Iran struggles to avert currency crisis

Published in GSN, 16 April 2018

The rial’s rapid decline in recent weeks is a matter of increasing concern to President Hassan Rouhani’s government, businesses and Iranian consumers. The rial’s open market rate (one of two exchange rates for the currency) has gone from around $1=IR37,700 in mid-2017 to rise above IR50,000 against the dollar on 6 March. Since then the decline has accelerated, reaching over IR60,000 in early April.

There have been two rates for the rial for many years: the official rate set by Central Bank of Iran (CBI), which is used for official transactions, and an open market rate set by currency traders. There has been significant disparity between the two for some time, with the average official and market rates being $1=IR29,645 and IR34,359 respectively in fiscal year 2015/16, rising to $1=IR31,457 and IR36,328 respectively in FY2016/17, according to the International Monetary Fund.

The presence of two divergent rates has complicated trade and investment and led to market distortions. In its recent Article IV report on the Iranian economy, published on 29 March, the IMF said the official rate overvalued the rial by 13%-16% in FY2016/17, while the market rate was broadly in line with fundamentals at the end of the period. It said the gap was “eroding reserves, creating distortions and undermining competitiveness” – essentially acting as a lucrative state subsidy to companies and individuals able to access the official rate.

The CBI has been increasing the official rate this year to take account of the moves in the open market. Even so, the rapidly-declining exchange rate has made the two-tier system even more unwieldy. The government’s patience came to an end on 9 April, when it held what was described in Iranian media as an “emergency meeting”, chaired by Rouhani; it agreed a single rate of $1=IR42,000 and said anyone dealing at other rates would be breaking the law and deemed to be a smuggler. “No one has the right to buy or sell currency with any other rate,” first vice president Eshaq Jahangiri said after the meeting.

Jahangiri tried to assure the public there would be no currency shortages. “With this exchange rate, the required currency for all sectors will be supplied by the Central Bank of Iran, bureaux de change, and banks under the control of the CBI,” he said. “Businesspeople and people mustn’t have any concerns for purchasing their required currency with this exchange rate”.

Despite the threats of criminal prosecutions, the black market in currency trading is set to be reinvigorated. There is a risk currency shortages at the official rate could emerge over time, notwithstanding the government’s efforts to calm nerves.

The authorities’ track record in managing these risks is not all that promising. The government has tried a number of other tacks in recent months, which have failed to arrest the rial’s slide. In February, currency exchange shops were closed down, almost 100 traders detained and their bank accounts frozen; the government also ordered customs officials to refuse to process any imports priced in dollars. At that point, the rial was trading at around $1=IR45,000. Local currency interest rates have been increased this year, but none of these actions have succeeded in halting the rial’s slide.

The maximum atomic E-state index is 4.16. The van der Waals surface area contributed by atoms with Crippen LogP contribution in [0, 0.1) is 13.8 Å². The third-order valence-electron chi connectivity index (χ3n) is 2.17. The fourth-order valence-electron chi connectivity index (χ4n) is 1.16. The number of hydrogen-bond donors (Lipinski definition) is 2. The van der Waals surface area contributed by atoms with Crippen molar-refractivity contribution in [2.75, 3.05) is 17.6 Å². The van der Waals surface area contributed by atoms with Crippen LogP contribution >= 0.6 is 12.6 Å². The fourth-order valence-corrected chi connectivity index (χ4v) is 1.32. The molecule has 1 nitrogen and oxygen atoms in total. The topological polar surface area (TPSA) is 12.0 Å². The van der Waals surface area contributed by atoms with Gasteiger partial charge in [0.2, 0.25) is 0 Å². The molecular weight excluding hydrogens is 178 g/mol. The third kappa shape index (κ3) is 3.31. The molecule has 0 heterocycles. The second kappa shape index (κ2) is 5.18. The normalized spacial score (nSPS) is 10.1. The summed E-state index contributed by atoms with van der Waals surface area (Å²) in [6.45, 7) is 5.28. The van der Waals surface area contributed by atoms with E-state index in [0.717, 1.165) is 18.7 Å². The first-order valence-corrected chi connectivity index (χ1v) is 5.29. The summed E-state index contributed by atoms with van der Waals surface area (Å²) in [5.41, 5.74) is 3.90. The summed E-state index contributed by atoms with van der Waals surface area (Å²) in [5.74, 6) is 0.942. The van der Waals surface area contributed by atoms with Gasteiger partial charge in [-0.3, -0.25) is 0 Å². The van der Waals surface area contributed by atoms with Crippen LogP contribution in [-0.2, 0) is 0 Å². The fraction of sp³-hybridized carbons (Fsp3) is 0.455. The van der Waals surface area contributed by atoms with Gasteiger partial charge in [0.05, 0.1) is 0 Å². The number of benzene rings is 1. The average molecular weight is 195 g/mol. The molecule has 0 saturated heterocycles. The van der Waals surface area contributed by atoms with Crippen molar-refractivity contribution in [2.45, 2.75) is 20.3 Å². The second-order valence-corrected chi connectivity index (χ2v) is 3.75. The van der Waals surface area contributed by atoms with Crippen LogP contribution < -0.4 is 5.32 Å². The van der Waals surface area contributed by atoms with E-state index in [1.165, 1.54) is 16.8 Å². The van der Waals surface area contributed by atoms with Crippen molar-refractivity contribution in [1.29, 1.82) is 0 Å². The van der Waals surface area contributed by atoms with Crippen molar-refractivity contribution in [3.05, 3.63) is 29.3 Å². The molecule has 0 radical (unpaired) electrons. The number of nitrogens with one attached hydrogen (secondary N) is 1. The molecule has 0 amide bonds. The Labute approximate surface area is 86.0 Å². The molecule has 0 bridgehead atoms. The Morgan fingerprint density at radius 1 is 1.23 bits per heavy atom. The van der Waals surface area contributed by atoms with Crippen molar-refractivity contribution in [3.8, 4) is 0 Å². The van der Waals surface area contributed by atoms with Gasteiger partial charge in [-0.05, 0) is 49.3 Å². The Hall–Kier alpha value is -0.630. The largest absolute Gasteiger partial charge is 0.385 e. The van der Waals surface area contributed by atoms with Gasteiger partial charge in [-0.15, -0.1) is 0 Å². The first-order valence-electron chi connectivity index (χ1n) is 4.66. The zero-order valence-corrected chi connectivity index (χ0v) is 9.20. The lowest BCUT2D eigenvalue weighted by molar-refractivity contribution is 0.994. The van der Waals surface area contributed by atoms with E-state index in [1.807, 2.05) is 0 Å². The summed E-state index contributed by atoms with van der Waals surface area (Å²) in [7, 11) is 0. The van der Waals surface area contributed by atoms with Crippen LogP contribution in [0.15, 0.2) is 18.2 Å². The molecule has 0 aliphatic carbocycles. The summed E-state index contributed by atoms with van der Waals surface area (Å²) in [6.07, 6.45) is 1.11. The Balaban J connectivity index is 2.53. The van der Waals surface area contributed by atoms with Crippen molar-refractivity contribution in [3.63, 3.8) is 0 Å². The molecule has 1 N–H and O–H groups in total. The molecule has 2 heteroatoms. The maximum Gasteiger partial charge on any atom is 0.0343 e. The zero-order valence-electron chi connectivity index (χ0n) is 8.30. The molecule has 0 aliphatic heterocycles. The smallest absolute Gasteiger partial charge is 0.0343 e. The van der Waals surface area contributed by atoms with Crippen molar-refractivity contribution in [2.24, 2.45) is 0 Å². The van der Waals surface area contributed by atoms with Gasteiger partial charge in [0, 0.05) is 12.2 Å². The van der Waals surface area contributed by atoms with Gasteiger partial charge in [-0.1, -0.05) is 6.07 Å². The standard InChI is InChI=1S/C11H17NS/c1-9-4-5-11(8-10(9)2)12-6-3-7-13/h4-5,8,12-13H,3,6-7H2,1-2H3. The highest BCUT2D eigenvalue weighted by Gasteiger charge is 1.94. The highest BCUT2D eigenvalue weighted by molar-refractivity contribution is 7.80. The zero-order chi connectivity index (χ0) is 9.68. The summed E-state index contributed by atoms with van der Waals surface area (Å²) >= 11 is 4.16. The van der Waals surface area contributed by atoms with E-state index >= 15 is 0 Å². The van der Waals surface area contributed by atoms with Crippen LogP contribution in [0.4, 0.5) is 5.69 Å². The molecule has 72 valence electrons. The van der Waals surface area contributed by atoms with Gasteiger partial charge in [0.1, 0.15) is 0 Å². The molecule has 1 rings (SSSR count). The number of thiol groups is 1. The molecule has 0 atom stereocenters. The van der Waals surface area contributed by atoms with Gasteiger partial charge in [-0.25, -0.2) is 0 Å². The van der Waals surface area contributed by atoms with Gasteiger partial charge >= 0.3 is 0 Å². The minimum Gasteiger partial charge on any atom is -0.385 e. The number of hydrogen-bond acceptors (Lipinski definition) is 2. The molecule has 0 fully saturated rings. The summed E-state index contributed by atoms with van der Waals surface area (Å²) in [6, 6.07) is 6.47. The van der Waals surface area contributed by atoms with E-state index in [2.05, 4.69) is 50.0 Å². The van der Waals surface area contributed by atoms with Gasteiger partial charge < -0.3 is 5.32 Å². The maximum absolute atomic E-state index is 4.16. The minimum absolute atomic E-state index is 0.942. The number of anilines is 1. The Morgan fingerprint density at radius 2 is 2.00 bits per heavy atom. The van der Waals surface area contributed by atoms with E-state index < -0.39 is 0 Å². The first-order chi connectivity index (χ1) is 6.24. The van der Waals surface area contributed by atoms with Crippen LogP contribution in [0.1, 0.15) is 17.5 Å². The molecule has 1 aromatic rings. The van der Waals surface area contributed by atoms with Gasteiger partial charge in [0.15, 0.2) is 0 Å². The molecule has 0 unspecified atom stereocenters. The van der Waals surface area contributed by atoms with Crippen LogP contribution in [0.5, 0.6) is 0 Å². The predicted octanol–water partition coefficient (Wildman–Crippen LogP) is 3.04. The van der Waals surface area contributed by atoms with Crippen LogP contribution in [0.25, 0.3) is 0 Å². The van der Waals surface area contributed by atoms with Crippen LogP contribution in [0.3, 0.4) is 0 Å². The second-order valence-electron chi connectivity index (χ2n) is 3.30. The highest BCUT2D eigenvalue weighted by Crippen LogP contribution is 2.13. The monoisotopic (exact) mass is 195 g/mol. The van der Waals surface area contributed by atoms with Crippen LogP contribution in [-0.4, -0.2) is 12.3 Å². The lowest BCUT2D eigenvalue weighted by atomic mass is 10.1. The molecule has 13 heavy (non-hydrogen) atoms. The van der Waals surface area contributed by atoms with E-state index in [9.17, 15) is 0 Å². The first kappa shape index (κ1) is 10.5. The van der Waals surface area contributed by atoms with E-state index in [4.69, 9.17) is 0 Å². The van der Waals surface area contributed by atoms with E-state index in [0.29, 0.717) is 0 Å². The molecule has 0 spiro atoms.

The rial’s falling value has taken some observers by surprise. “In theory, the currency shouldn’t be weakening as much as it is,” said one investor involved in Iran. What is driving the decline is a matter of speculation, but the tough rhetoric coming from the White House appears to be playing a part, heightening fears of a renewed burst of sanctions. CBI governor Valiollah Seif has also sought to point a finger at Tehran’s opponents in the neighbourhood, blaming the currency’s fall on a “lack of confidence in the future” on 10 April. He also warned that Saudi Arabia and the UAE were trying to disrupt the market. “There are signs of neighbouring countries’ plots,” he said, without offering any further details.

The rial’s fall also threatens to undermine one of the Rouhani administration’s main economic achievements: the fall in inflation. “If the currency weakness persists, it will show up in inflation. It creates more uncertainty,” said one analyst.

It could also lead to a slowdown in inward investment, which in any case is running lower than many had hoped after the nuclear deal came into effect in January 2016. A falling exchange rate may make Iranian investments better value, but it adds to the already plentiful uncertainty involved in engaging with the economy. Even before the most recent slides, currency risk was seen as a key factor for investors. “Over the last few years, we have carried out a great deal of work analysing the rial and we consider currency risk as a key component in all investment decisions,” wrote Tehran-based Turquoise Partners’ chief investment officer Shervin Shahriari, in a report published in March. On the flipside, any Iranian company earning dollars from exports will report higher profits in local currency terms.

One clear lesson from the episode is the central role the dollar continues to play in Iranian economic life, despite years of attempts by Washington to cut Iran off from the US currency. CBI hassaid it plans to stop using the dollar in its reports; it will instead switch to denominating data and transactions in euros. “An approval [to change the reporting currency] will be adopted by the government soon,” Seif told reporters. But he made similar statements in January 2017, which have not been followed through. When the government struggles to make relatively simple changes which are fully within its control, such as which currency to use in its reports, there must be doubts about its ability to enforce its will on the forex markets.